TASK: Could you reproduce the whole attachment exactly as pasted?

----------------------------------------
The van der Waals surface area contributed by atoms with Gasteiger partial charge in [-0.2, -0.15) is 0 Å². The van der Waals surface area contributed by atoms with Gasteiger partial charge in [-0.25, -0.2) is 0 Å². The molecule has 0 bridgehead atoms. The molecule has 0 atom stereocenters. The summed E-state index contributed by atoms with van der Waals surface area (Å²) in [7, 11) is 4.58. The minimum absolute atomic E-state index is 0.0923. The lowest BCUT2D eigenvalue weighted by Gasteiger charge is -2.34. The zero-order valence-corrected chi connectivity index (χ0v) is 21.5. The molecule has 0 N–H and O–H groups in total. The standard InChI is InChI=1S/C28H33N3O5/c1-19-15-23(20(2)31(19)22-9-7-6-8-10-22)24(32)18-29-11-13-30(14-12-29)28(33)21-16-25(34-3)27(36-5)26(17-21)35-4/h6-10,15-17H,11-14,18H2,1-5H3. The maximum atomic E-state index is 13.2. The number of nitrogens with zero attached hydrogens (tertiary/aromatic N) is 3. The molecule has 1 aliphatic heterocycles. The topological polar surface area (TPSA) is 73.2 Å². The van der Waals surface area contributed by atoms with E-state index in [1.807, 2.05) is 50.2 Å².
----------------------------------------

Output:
The van der Waals surface area contributed by atoms with Gasteiger partial charge in [-0.2, -0.15) is 0 Å². The van der Waals surface area contributed by atoms with Gasteiger partial charge in [-0.25, -0.2) is 0 Å². The molecule has 0 bridgehead atoms. The molecule has 0 atom stereocenters. The summed E-state index contributed by atoms with van der Waals surface area (Å²) in [7, 11) is 4.58. The minimum absolute atomic E-state index is 0.0923. The lowest BCUT2D eigenvalue weighted by Gasteiger charge is -2.34. The zero-order valence-corrected chi connectivity index (χ0v) is 21.5. The molecule has 0 N–H and O–H groups in total. The standard InChI is InChI=1S/C28H33N3O5/c1-19-15-23(20(2)31(19)22-9-7-6-8-10-22)24(32)18-29-11-13-30(14-12-29)28(33)21-16-25(34-3)27(36-5)26(17-21)35-4/h6-10,15-17H,11-14,18H2,1-5H3. The maximum atomic E-state index is 13.2. The number of nitrogens with zero attached hydrogens (tertiary/aromatic N) is 3. The molecule has 1 aliphatic heterocycles. The topological polar surface area (TPSA) is 73.2 Å². The van der Waals surface area contributed by atoms with E-state index in [1.807, 2.05) is 50.2 Å².